Exploiting SW Information for Efficient Memory Hierarchy and Resource Management
Hyojin Sung is an assistant professor in computer science and engineering as POSTECH. Her research interests are computer architecture, parallel computing, and compiler/runtime technologies, focusing on systematic co-design of different layers in the SW and HW interface. She received the Ph.D. in computer science from Illinois in 2015. She earned her bachelor’s in literature and computer science from Seoul National University and the M.S. in computer science from UC San Diego. Before joining POSTECH in fall 2019, she worked as a research staff member at IBM TJ Watson research center until recently and joined POSTECH as an assistant professor this fall. She is a recipient of W.J. Poppelbaum memorial award in 2014 and a two-time winner of the Feng Chen memorial award. Her research publications include a best paper awardee and a selection to Micro Top Picks journal.
The slowing down of Moore’s law puts architectural and compiler innovations at the forefront. At the same time, the demand for performance is growing with new diverse workload in machine learning, big data analytics, and high performance computing. The key insight in my research is that systematically exploiting software information information designing SW/HW interfaces enables a performance and complexity efficient solution. However, it is challenging for such solutions to become reality, as they must work for a wide range of software without requiring too many changes to the software. I have focused on developing general-purpose and least-disruptive software-driven solutions at each layer of the SW/HW interfaces: from translating software into optimized binary (compilers), and making intelligent resource management decisions (runtime) to designing and organizing performance and complexity efficient hardware components (architecture).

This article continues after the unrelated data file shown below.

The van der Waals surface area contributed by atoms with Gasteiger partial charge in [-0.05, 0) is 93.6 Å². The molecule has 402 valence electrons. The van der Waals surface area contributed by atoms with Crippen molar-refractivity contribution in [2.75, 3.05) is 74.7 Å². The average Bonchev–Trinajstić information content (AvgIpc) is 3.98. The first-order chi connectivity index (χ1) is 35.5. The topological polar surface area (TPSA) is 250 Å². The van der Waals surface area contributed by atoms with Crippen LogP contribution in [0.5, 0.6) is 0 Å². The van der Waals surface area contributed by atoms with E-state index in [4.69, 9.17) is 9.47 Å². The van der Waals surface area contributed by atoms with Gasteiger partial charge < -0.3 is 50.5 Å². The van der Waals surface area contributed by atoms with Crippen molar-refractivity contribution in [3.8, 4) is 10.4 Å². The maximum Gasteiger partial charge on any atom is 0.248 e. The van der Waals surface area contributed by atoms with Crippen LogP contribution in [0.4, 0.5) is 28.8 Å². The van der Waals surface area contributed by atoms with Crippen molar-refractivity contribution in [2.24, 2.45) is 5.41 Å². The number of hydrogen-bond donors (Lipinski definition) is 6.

Recent software research has imposed more discipline on shared-memory programs to prevent unstructured data sharing, thus making programs easier to maintain. Driven by such software evolution, I holistically re-designed a cache coherence protocol that is simpler and more energy efficient than the state-of-the-art option. The resulting system, DeNovo, uses safety guarantees and memory access information from software to address complexity, performance, and energy inefficiencies in current shared-memory systems. More recently, I focused on designing and implementing compiler and runtime solutions that exploit rich program-level information, including program structures and parallelism patterns. CogR is a machine-learning based runtime solution that makes intelligent scheduling decisions for OpenMP kernels using prediction results from a machine learning model. CogR improves previous work on two fronts. We incorporate the syntactic structures of programs to generate more expressive representation for programs than non-structured representation, and provide an end-to-end runtime solution that communicates with the trained model for real-time predictions. For my future work, I look towards further exploiting program and domain knowledge to improve machine-learning solutions for compilers and runtime in terms of model construction, search space exploration, and input generation.